“I’m not so sure. No one invented you. You made yourself.”

“It seems to me sometimes that our natures are like Michelangelo’s sculptures. He said, you know, that his sculptures were already there, in the marble, and that he merely exposed them. Allowed them to emerge from the stone.”

“When you ramble on like that, you lose me,” Aslan responded with a smile, even though Ya’ara knew he understood exactly what she meant. “Please, continue.”

“They need to be determined. Iron-willed. Imaginative. We’re looking for creativity. The ability to perform at a high level. Optimism. I think that’s crucial—optimism. They must believe they’re going to succeed even if they find themselves up against a wall.” She kept track of the required traits with her fingers.

“With a list like this,” Aslan said, laughing, “we aren’t going to find anyone. Just look at us. We aren’t people like that.”

“Obviously no one can be perfect, no one can boast all the right qualities and abilities, but there has to be a critical mass. The right people for us will possess enough of these qualities—and more. Just so you know, I haven’t told you even half of what I want yet.”

“Basta, genug, no más—enough! How about you tell me your top five, the five things you define as the most critical, so I don’t have to spend the day on this barstool?”

Ya’ara sipped on her grappa. A small wrinkle appeared on her forehead as she pondered Aslan’s question.

“Do I have to name only five?”

“Yes.”

“Okay then, here goes—absolute trustworthiness, good interpersonal skills, a cool head, the ability to carry things through, optimism, and a void to fill.”

“A void to fill? That’s new.”

“You’re going to say it’s just another one of my strange notions. But yes, a void to fill, a deficiency. We all have to be lacking something. A hole of sorts in our soul, a void we’re constantly trying to fill. Everything we do seeks to make up for that void, that deficiency. To find an answer for it.”

“I don’t feel I’m lacking anything,” Aslan said, his eyes glinting, his teeth gleaming white.

Ya’ara thought about it for a moment. “Perhaps you’re the exception to the rule,” she said. “Perhaps you’re so good at what you do because you’re at peace with yourself. But I’m brilliant at what I do because of my empty spaces.” She went silent. “It’s too early for such candor,” she continued with a smile. “It’s not even ten in the morning yet. But I think I’m right. We’ll look for people who are missing a part of their soul.”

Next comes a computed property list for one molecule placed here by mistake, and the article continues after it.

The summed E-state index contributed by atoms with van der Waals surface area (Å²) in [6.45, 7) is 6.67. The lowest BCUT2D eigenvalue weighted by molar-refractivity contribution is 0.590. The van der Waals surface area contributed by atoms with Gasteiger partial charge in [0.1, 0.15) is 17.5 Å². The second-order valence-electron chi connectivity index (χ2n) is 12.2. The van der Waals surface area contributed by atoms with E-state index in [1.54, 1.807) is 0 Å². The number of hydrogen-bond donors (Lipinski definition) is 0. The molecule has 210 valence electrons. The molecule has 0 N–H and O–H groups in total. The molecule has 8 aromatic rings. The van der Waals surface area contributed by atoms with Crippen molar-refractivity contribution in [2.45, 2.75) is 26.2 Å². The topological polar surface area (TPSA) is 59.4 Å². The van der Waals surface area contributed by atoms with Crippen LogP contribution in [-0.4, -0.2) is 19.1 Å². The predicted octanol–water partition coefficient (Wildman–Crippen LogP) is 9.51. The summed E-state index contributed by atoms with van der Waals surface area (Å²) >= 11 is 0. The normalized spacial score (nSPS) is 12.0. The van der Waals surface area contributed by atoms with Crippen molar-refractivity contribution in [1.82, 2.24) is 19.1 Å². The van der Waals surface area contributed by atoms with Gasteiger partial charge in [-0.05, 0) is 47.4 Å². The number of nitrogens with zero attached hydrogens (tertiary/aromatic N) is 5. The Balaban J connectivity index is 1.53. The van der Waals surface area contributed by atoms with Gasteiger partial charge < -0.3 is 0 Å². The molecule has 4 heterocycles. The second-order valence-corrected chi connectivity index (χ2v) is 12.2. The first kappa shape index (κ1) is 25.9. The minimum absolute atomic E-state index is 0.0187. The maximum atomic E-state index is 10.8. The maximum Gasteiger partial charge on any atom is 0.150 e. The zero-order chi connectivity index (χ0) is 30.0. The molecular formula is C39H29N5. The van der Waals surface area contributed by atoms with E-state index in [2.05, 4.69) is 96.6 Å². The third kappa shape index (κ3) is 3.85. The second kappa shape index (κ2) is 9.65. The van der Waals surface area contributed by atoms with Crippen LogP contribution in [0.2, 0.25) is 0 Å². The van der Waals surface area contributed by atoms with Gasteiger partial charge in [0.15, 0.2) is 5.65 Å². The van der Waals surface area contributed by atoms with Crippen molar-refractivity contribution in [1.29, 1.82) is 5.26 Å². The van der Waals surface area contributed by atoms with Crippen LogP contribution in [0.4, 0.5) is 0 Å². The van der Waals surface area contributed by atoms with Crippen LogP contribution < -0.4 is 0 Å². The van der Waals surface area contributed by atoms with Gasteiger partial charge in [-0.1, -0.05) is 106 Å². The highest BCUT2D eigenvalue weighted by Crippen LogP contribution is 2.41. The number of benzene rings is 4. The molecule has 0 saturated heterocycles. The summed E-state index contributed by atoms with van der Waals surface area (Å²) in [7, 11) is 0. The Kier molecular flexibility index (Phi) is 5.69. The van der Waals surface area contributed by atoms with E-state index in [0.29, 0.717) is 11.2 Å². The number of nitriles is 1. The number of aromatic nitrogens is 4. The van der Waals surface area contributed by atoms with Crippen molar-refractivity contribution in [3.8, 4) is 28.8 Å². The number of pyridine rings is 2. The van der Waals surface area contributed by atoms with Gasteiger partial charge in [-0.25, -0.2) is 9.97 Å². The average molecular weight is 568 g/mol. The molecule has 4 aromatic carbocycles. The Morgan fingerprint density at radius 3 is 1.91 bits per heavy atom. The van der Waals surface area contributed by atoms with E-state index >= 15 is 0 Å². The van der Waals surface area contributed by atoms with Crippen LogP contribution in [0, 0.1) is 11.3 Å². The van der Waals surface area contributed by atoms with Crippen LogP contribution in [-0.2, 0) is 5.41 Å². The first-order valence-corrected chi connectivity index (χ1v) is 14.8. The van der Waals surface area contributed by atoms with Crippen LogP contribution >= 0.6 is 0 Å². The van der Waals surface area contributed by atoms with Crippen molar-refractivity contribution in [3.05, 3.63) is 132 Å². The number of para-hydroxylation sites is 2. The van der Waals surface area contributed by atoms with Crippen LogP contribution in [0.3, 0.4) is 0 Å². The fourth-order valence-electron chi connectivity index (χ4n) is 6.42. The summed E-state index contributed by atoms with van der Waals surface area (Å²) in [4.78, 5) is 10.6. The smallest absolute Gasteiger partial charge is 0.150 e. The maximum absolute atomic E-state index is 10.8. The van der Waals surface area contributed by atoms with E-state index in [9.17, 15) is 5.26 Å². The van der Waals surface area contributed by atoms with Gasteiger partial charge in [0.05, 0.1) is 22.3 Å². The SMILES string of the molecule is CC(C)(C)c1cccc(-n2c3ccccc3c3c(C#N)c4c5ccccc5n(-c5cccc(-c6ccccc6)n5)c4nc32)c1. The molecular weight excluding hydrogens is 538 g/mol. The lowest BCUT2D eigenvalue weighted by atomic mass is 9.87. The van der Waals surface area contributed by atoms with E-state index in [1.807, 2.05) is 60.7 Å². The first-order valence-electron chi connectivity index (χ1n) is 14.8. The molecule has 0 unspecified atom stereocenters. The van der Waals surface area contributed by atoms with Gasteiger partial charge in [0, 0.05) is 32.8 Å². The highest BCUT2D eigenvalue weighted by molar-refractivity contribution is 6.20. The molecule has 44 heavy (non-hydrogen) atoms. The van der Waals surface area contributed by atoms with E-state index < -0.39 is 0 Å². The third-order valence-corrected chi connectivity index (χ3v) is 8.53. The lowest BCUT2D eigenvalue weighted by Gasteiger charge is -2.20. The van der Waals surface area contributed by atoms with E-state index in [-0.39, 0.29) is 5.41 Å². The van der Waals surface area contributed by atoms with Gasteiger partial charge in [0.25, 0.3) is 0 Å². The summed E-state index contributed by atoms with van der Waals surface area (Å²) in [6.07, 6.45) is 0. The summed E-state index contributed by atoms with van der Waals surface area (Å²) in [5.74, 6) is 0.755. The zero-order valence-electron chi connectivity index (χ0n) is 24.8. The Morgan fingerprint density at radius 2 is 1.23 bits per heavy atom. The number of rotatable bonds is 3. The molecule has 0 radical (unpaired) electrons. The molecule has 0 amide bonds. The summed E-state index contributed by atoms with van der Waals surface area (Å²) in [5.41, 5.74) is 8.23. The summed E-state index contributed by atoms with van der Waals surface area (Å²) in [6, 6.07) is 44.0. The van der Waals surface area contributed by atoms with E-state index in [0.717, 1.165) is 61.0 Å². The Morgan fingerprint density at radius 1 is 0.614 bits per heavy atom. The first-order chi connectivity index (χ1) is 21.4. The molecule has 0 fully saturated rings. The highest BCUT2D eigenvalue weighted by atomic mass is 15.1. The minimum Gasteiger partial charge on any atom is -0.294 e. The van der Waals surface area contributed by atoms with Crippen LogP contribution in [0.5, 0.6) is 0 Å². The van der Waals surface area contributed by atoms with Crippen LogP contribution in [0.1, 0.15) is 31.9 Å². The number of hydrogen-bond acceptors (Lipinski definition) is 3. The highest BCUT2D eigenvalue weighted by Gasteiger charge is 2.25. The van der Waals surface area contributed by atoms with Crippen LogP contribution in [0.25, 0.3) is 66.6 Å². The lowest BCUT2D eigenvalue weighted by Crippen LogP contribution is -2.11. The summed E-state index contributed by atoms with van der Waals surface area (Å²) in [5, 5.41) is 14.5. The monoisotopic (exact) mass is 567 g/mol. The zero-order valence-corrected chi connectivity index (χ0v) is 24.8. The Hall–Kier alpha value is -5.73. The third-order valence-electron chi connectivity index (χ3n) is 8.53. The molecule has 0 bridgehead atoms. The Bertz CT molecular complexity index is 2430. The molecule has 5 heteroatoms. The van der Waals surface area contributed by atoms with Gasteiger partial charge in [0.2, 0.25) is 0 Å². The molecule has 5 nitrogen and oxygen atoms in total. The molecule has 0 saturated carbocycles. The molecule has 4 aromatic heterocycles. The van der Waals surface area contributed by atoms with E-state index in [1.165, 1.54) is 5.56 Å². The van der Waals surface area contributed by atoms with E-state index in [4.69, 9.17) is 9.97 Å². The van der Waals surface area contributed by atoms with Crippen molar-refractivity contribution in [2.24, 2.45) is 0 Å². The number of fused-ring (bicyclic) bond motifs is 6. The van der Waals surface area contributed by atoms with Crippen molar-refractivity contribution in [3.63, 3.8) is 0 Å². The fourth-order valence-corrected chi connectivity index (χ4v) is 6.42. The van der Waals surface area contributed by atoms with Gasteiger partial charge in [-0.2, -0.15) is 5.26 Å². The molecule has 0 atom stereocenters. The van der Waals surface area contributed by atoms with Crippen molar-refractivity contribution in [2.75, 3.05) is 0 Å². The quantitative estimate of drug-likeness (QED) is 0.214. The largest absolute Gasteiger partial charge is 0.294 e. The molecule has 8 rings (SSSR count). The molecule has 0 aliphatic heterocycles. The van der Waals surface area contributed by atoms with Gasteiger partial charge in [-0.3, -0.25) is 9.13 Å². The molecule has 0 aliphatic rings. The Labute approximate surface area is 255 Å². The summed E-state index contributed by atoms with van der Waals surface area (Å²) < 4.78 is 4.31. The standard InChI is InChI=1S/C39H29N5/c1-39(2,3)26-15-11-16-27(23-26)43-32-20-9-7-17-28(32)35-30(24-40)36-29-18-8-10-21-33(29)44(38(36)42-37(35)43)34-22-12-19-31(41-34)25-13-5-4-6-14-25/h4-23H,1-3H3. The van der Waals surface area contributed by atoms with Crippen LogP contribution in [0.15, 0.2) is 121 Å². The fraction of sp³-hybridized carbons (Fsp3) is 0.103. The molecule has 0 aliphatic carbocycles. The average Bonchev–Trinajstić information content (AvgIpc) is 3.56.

“And yet they must still be trustworthy, stable, cool-headed, and all that.”

“Yes.”

“And aside from that, you named six traits. I asked for five.”

“A deficiency isn’t a trait. It’s something that needs to be filled. You can’t count that.”

“Okay, I’ll give you that one.”

“I was thinking, Aslan, that we’ll have to take into account just how far the people have already come in their lives. We need to find individuals who have come a long way. Who’ve had to deal with difficulties, with meager beginnings or with significant changes, who’ve already taken a beating, who’ve come out on top. People who’ve learned how to win.”

“And we’ll be doing all this without a recruiting department, without psychologists, without a list of names of former members of the military’s special forces or dean’s list university graduates . . .”

“Exactly. Just you and me. We’re the recruiters and the psychologists and the personnel department and the veteran field operatives. That’s just the point.”

“God help us,” Aslan sighed, pouring himself another shot of grappa.

“It can’t hurt to have Him on our side. I’m kind of counting on it.”